Calne News 1


Carole Gould, mother of murdered Calne teenager, Ellie, has joined the Killed Women campaign - launced to tackle male violence against women.

carole ellie gouldFamilies torn apart by male violence have joined forces to demand better laws and policies that prevent fatal male violence against women.

It is hope the new Killed Women campaign group will be a 'powerful force for change' in the fight for justice.

Ellie Gould was just 17 years old when she was found stabbed to death at her home in Springfield Drive, Calne in May 2019. Shortly afterwards her ex-boyfriend, Thomas Griffiths was arrested for her murder.

Ellie had been dating Griffiths for three months - but after seeing some worrying behaviour from him, the schoolgirl had decided to take a break from the relationship.

The day after calling it quits, Griffiths turned up at Ellie’s house during school hours and strangled her. He then took a knife from the kitchen and stabbed her multiple times.

When he had finished his vicious attack, he washed the knife to get rid of his DNA and put it back into Ellie’s neck to try and make her death look like a suicide.

After initially protesting his innocence he eventually pleaded guilty to murder and was given a youth sentence of 12 and a half years in prison because he hadn’t yet turned 18 at Bristol Crown Court in November 2019.

Since then, Ellie's mum Carole has been campaigning tirelessly for longer jail terms for young killers.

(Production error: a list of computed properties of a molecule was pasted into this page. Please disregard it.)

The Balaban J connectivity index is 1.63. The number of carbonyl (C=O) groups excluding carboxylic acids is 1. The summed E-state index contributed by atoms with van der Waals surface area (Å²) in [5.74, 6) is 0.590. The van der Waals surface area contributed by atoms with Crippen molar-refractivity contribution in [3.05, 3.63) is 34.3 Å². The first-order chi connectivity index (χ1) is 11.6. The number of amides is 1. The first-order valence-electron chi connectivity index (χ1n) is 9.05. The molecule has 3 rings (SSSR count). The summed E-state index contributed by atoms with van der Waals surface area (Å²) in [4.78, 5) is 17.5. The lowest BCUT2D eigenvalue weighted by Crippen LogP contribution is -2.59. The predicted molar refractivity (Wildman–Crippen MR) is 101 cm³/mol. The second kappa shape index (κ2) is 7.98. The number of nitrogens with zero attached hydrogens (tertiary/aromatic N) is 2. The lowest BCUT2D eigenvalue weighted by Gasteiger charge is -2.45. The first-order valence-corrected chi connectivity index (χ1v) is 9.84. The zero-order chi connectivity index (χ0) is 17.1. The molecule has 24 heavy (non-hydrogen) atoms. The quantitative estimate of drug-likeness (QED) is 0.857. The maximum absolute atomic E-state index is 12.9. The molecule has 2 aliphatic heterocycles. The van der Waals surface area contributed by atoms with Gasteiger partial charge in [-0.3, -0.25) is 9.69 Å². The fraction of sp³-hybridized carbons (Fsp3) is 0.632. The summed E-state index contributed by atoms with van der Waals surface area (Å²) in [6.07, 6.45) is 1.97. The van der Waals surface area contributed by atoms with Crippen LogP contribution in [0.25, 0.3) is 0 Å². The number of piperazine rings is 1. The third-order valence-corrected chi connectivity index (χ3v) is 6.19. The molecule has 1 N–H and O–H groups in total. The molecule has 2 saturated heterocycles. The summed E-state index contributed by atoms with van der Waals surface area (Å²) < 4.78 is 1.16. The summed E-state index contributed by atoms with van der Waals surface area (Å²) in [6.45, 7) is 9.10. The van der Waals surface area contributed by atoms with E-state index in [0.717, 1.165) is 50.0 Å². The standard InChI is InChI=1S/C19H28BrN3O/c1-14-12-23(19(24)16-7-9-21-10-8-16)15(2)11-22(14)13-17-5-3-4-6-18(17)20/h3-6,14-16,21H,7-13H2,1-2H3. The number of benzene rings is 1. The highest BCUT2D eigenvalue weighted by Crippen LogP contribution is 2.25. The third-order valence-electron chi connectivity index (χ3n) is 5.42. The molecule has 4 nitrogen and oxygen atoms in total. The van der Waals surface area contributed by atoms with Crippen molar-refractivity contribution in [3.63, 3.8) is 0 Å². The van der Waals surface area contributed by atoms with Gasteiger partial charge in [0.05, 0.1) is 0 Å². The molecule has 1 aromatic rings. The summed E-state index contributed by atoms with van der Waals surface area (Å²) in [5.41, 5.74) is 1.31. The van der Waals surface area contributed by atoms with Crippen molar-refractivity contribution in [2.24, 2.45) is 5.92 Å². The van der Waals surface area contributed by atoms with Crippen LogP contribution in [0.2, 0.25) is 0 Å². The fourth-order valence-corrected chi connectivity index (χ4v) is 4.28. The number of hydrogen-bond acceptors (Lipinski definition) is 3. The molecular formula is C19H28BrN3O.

Carole has already successfully campaigned for tougher sentences for teenage killers - known as Ellie's Law and has said she will not rest until sentences are increased for killers who use a weapon they find at the scene.

She has now joined the Killed Women campaign, launched to tackle male violence against women.

Mrs Gould has said the Killed Women campaign will be seeking tougher sentences for people who kill using a weapon they have not taken to the scene.

She said: "The law, as it stands at the moment is that if you take a knife out into the street and kill somebody, the starting point for sentencing is 25 years.

"If you pick up a knife in the home and murder somebody, the starting point for sentencing is 15 years. There is this 10-year difference."

Mrs Gould said women were predominantly killed in the home. She believes the difference in sentencing rules is "insulting" and "diminishing the value of women's lives".

In the new year, Mrs Gould will be meeting with the Ministry of Justice following a review of domestic homicide sentences.

She said she would not accept anything less than a levelling up of these sentencings adding:  "We want these punishments to fit the crime and that is where the power of Killed Women will come in."

 

 

 

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